Children's fun at the Komedia

Colin Granger
Colin Granger

After widespread success with Pitschi, the Kitten with Dreams, Theatre Fideri Fidera is back at Brighton’s Komedia this Christmas with its new show, Oskar’s Amazing Adventure (Dec 16-24 and 27-31).

Set in the snowy Swiss Alps, the show comes billed as the perfect theatrical treat for young children and their families this Christmas.

But it was in the summer in Edinburgh that it found its feet, as children’s author Colin Granger says.

“We have been previewing it this year in various places and then we took it to Edinburgh which is always a tough call. It is quite difficult to get a children’s audience in Edinburgh. I think in Edinburgh, the local people can be a bit cut off from the festival. There are all these people invading their town from all parts of the world and all part of the Britain, and actually the visitors don’t bring young children to see plays so much. They tend to come with teenagers. The city is totally swamped on such a big scale. You can’t walk down the streets. You can’t get into any restaurant to eat. It is just so full, and all the local people don’t usually bring their children out.

“But this year, we had the help of a young Scottish lady with a lovely accent who was very good at getting people in, and we got some really good audiences.”

The piece uses Theatre Fideri’s Fidera’s characteristic mix of storytelling, physical theatre, puppetry and music and song to tell the heart-warming story of a fun-loving puppy who runs all the way down a mountain in search of a friendly animal to play with. But where have all the animals gone? And why must Oskar wait until spring to play his favourite game again?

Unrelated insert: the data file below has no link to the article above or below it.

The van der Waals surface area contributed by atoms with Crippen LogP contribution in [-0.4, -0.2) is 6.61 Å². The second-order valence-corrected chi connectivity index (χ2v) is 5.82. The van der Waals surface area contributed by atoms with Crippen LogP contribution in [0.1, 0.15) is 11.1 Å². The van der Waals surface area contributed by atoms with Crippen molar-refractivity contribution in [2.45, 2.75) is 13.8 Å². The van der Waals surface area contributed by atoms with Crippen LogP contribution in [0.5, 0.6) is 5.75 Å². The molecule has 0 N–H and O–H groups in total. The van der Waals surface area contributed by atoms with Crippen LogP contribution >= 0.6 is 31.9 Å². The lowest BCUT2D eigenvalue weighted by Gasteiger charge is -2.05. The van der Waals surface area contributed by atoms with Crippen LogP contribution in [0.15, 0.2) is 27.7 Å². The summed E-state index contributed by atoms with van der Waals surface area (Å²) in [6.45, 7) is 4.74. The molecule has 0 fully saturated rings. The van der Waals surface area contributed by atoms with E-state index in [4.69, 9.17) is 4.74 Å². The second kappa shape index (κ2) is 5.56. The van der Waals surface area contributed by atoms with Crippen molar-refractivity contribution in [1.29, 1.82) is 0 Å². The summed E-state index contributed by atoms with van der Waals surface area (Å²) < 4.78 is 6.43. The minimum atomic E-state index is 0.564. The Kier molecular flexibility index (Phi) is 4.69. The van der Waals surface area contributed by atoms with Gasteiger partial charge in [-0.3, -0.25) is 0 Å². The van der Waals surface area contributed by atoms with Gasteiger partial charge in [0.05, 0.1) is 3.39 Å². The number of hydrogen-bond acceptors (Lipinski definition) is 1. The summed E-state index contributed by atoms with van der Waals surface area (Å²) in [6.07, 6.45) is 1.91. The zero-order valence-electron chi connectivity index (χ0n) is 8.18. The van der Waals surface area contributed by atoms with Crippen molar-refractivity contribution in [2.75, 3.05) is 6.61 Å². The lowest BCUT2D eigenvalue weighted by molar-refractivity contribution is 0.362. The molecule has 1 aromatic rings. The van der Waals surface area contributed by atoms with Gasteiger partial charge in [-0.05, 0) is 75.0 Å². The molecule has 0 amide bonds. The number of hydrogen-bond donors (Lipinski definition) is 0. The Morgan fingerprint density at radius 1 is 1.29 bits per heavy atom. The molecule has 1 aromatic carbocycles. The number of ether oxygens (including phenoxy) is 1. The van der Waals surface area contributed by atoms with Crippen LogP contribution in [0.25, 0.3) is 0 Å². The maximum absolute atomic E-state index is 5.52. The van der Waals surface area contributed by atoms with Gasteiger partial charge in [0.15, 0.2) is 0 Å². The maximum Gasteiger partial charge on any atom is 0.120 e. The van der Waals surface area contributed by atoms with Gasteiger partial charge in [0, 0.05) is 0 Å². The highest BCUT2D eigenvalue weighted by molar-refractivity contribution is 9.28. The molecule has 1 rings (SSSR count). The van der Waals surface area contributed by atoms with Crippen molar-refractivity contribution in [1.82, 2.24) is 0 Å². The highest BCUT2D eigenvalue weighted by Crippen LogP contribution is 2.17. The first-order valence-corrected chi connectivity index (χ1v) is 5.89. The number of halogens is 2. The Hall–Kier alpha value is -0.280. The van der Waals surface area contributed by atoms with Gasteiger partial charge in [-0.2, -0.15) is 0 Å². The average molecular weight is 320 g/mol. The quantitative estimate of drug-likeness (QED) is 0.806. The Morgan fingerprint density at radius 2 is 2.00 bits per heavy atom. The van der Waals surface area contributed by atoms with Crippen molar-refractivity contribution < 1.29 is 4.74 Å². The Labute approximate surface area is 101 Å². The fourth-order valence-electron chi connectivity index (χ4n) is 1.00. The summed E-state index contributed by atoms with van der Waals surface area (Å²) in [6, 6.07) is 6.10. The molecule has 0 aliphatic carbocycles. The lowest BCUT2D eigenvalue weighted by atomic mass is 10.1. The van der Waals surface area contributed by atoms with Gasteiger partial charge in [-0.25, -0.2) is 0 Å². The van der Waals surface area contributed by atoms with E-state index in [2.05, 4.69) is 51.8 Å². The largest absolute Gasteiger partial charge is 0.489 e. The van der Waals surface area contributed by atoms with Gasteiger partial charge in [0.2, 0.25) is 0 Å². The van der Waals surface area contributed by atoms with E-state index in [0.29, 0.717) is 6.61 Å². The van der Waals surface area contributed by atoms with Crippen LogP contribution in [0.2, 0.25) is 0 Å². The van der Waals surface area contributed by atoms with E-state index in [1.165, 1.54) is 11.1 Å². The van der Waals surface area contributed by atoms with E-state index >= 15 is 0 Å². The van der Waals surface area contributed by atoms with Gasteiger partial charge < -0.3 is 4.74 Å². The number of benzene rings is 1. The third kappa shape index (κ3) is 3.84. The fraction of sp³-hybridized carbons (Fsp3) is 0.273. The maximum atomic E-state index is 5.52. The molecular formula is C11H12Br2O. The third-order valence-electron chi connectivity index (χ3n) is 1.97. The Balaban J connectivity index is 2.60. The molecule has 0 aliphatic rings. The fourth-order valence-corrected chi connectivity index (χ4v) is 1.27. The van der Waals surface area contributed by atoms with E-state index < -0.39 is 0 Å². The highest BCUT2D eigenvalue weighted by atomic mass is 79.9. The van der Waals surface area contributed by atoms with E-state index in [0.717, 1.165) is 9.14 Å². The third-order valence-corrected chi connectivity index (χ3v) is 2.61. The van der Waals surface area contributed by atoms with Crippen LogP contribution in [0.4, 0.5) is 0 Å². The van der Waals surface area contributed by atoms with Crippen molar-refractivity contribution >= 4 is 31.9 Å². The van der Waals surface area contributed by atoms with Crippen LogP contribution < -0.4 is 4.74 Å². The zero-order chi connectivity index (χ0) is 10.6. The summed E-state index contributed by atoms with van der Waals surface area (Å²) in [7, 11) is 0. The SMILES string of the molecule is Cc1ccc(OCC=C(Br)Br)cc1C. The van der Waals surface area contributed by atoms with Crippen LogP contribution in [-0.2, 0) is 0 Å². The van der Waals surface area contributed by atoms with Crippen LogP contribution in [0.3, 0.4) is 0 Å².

Each performance of the show will be followed by a play session where the children can meet all the animal characters from the play including Oskar. Colin will also be there to show the children illustrations from his picture book of the Oskar story.

Fun-loving Oskar is bored in Grandma’s snow-bound little house on top of the mountain and goes out to find a friendly animal to play with. But the animals he meets are more interested in dinner than a game, and Oskar avoids a hungry fox only by falling down a deep hole and landing on top of a young, hibernating marmot. Marmot forgives Oskar for waking her and using her whistling and digging skills reunites the little dog with his family.

The performer in the one-person show will be Colin’s daughter Natasha: “She has had great success with Pitschi. The venues all know Natasha. The show is done through a mix of things. There is quite a lot of physical theatre. There is quite a lot of clowning, and there is also a lot of story-telling as well. She plays the narrator and she plays the daughter of the grandma and she also plays the grandma.”